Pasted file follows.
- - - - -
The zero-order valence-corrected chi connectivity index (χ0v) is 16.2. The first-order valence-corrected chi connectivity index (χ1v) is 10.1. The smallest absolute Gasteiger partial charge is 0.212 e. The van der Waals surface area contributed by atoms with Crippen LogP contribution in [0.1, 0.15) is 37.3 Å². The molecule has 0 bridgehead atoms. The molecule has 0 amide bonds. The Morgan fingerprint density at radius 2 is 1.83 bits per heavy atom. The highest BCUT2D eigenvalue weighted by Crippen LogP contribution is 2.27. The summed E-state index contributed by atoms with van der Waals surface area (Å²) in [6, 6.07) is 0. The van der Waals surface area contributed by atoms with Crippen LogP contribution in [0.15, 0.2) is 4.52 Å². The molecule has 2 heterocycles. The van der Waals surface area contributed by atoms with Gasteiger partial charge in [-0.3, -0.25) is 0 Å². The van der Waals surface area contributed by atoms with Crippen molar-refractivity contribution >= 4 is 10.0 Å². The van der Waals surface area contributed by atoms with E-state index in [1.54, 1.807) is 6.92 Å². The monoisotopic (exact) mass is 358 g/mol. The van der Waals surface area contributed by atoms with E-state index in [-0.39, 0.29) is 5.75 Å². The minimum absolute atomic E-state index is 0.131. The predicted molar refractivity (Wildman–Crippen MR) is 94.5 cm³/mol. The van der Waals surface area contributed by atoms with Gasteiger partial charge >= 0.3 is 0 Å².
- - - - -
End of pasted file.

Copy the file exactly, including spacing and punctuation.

The zero-order valence-corrected chi connectivity index (χ0v) is 16.2. The first-order valence-corrected chi connectivity index (χ1v) is 10.1. The smallest absolute Gasteiger partial charge is 0.212 e. The van der Waals surface area contributed by atoms with Crippen LogP contribution in [0.1, 0.15) is 37.3 Å². The molecule has 0 bridgehead atoms. The molecule has 0 amide bonds. The Morgan fingerprint density at radius 2 is 1.83 bits per heavy atom. The highest BCUT2D eigenvalue weighted by Crippen LogP contribution is 2.27. The summed E-state index contributed by atoms with van der Waals surface area (Å²) in [6, 6.07) is 0. The van der Waals surface area contributed by atoms with Crippen LogP contribution in [0.15, 0.2) is 4.52 Å². The molecule has 2 heterocycles. The van der Waals surface area contributed by atoms with Gasteiger partial charge in [-0.3, -0.25) is 0 Å². The van der Waals surface area contributed by atoms with Crippen molar-refractivity contribution >= 4 is 10.0 Å². The van der Waals surface area contributed by atoms with E-state index in [1.54, 1.807) is 6.92 Å². The monoisotopic (exact) mass is 358 g/mol. The van der Waals surface area contributed by atoms with E-state index in [-0.39, 0.29) is 5.75 Å². The minimum absolute atomic E-state index is 0.131. The predicted molar refractivity (Wildman–Crippen MR) is 94.5 cm³/mol. The van der Waals surface area contributed by atoms with Gasteiger partial charge >= 0.3 is 0 Å².